Murder By Death has always been at its best when playing up the tension between its twin muses: beauty and terror. On its sixth album “Bitter Drink, Bitter Moon,” the group continues its successful streak of dark indie rock records.
A completely new sound for the Bloomington, Ind., band, the album opener “My Hill” is like goth pop fusing with bluegrass.
In “Lost River” lead vocalist Adam Turla’s rich baritone commands “Hush now, creature / Dry your eyes / I know a place where a body can hide,” as a quickly-picked guitar and Sarah Balliet’s cello strains float before erupting into a sonic burst more akin to the group’s first album, 2002’s “Like The Exorcist, But More Breakdancing.”
Later in the newest album, “Ramblin'” is the kind of tough-as-nails rock song the group has always excelled at, with Turla snarling “I’ve got nothing to lose.” The guitar work is ferocious and the track must rank among the heaviest songs the band has ever written.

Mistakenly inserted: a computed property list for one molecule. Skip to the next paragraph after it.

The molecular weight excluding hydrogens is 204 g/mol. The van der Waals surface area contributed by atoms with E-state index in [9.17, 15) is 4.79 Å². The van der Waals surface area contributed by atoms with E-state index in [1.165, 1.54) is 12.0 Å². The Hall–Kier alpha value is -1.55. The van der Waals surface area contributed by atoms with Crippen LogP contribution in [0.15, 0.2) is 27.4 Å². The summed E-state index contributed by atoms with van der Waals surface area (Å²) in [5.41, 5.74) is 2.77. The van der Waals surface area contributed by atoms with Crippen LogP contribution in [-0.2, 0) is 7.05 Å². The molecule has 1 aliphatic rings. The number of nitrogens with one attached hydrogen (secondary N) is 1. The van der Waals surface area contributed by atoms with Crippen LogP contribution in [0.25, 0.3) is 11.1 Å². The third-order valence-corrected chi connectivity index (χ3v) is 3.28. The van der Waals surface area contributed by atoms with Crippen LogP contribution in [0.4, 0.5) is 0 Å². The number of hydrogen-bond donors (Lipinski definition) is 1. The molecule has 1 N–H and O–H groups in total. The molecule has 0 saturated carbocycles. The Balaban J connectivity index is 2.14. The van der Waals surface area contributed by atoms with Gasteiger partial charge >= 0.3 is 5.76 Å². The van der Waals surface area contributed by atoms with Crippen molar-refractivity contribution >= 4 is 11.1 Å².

Not everything works, though. The upbeat song “I Came Around” sounds like something the Decemberists’ Colin Meloy would compose in a lazy fit of morbidity. Similarly, “Hard World” does little with its punk rhythm, sounding like it was crafted to keep a Gaslight Anthem crowd interested (Murder By Death often finds itself on the road supporting punk bands, and it is slated to find itself in Columbus opening for Say Anything Oct. 14). Luckily the album picks back up in the home stretch, with the haunting sounds of “Go to the Light,” “Oh, To Be An Animal,” and gripping closer “Ghost Fields.”
Over the past 10 years, Murder By Death has carved an impressive niche for itself, playing gorgeous songs about grim subjects. “Bitter Drink, Bitter Moon” continues this tradition, and is one of the band’s most impressive efforts to date.